Embrace the loneliness. I didn’t realize when I first went to Afghanistan, just how lonely life would be as a second lieutenant. As an Officer, you have to maintain a professional relationship with your enlisted Marines. At my patrol base, I was the only officer in a platoon of 50. I struggled with it initially and it affected a lot of my leadership decisions. Making the tough decisions in the face of constant scrutiny is a hard thing to teach. But because of my experience dealing with it in Afghanistan and the Marine overall, I learned to own it as an entrepreneur. As a leader, you have to learn to find company with yourself. You have to embrace the looks of disdain and understand not everyone’s meant to be a leader. Some people are just comfortable criticizing others without ever putting themselves in the hot seat. Not me. I own it.
As a part of my series about “Life and Leadership Lessons Learned In The Military”, I had the pleasure of interviewing Mike Steadman, Founder of IRONBOUND Boxing and Advisor to the WeWork Veterans in Residence program, powered by Bunker Labs. Mike is a graduate of the United States Naval Academy and Marine Officer with Deployments to Afghanistan in 2012 and Japan/Philippines in 2014. IRONBOUND Boxing is a veteran-owned company founded in 2016 that specializes in teaching boxing. We connect companies, organizations, and communities in the NYC Metro Area with on-site boxing instructors. Committed to social impact, we dedicate a percentage of all our proceeds to support free boxing programs for inner-city youth. IRONBOUND Boxing started as a free boxing gym located in Newark, NJ, has emerged as a full-blown social enterprise, leading the charge in the corporate fitness and social impact arena. We believe profits and purpose are not mutually exclusive. We use sound business practices to generate income through corporate partnerships to and support causes that matter and communities in need. WeWork Veterans in Residence powered by Bunker Labs is a national initiative providing space, services, business mentorship, and community to help veteran and military family member entrepreneurs find their tribe and create their life’s work. You can learn more and apply at we.co/veterans.
Thank you so much for doing this with us! Can you tell us a bit about your childhood “backstory”?
I’m originally from College Station, TX. I grew up with my mom and raised in a single parent home. Until this day, I have yet to meet my father. My mom was a special education administrator. She really inspired me to chase my dreams and go to college. I wouldn’t be where I am today without her.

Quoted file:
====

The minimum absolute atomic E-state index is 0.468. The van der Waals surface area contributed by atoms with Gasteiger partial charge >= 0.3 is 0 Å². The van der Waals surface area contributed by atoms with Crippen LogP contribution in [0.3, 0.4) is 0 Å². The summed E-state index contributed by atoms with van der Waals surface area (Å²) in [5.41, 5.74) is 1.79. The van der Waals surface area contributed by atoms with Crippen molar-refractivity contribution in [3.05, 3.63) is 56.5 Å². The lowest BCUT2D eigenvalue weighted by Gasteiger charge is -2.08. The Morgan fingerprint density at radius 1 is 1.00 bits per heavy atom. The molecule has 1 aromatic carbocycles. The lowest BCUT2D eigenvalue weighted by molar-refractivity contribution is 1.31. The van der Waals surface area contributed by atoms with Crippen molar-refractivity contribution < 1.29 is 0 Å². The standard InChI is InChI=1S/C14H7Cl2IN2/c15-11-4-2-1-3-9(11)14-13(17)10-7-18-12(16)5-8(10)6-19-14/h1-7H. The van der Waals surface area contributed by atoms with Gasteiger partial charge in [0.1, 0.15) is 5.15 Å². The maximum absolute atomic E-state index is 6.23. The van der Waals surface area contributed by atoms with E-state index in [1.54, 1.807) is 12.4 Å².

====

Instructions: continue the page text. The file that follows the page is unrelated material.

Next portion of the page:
And what are you doing today? Can you share a story that exemplifies the unique work that you are doing?
Today, I’m the founder and CEO of IRONBOUND Boxing, a social enterprise based in Newark, NJ that funds free boxing programs for youth and young adults. In 2016, I launched The IRONBOUND Boxing Academy along with my partners Gary Bloore and Keith Colon. We train over 20 kids, six days a week and run a competitive amateur boxing team. In order to fund the program, I created a three-headed monster; a nonprofit, a for-profit, and educational platform called “Lift As We Climb.” Essentially, I hustle all day everyday, working on various business strategies to generate income. Each day I wake up focusing on raising funds through our nonprofit, generating revenue by teaching to corporations as a form of employee wellness, and generating educational content through “Lift As We Climb.” It might sound crazy but it all works itself out.
A recent example of a day in my life is last week, I was working with one of my corporate boxing trainers, making sure he was all set for his upcoming event, then I headed into NYC to film a podcast with Mission.org, once that was done, I sprinted across town to host an event for the WeWork Veterans in Residence program and in the evening I attended a beer tasting for one of our veteran entrepreneurs from the program, Talea Beer Co.
Can you tell us a bit about your military background?
I spent my first five years in a collegiate environment, first at the Naval Academy Prep School followed by the United States Naval Academy. I actually picked up boxing for the first time while at the Academy. Despite my lack of experience, I went on to win three National Championships as a light-heavyweight and two “Most Valuable Boxer” awards. Upon graduation, I accepted a commission as a Second Lieutenant in the United States Marine Corps. I became an Infantry Officer then deployed to Afghanistan in 2012 and Japan/Philippines in 2014, both with 1st Battalion 8th Marines based out of Camp Lejeune in North Carolina.
Can you share the most interesting story that you experienced during your military career? What “take away” did you learn from that story?
My time in the military really taught me about leadership. I learned that a leader needs to carry himself two steps ahead of where he currently stands in order to be successful. In the Marine Corps, it doesn’t matter if you’re a lieutenant, you should carry yourself like a Captain. You need to show up prepared for the job you want, not the job you have. I’ve seen the effects of this first hand. When your moment to transition into the role you want comes around, no one will second guess you. The same principle applies to my life as an entrepreneur. When you’re in the early stages of building your company, you need to treat every decision as though it’s one for a thriving enterprise because that’s where you’re headed. Don’t be stuck in small-minded thoughts. You are your own best advocate. No one can see your vision the way you do, you have to make them believe in you. At IRONBOUND Boxing, we produce our own content, we are building out our back-end business processes, and building relationships with established companies like WeWork and others. As we continue to grow into a million-dollar brand, we are paving the way to our success by walking the walk and talking the talk of our more established peers.
I’m interested in fleshing out what a hero is. Did you experience or hear about a story of heroism, during your military experience? Can you share that story with us? Feel free to be as elaborate as you’d like.
Being the military, I was fortunate enough to be surrounded by heroes. You walk in the footsteps of giants. It’s hard for me to pinpoint just one, because I saw heroic actions everyday.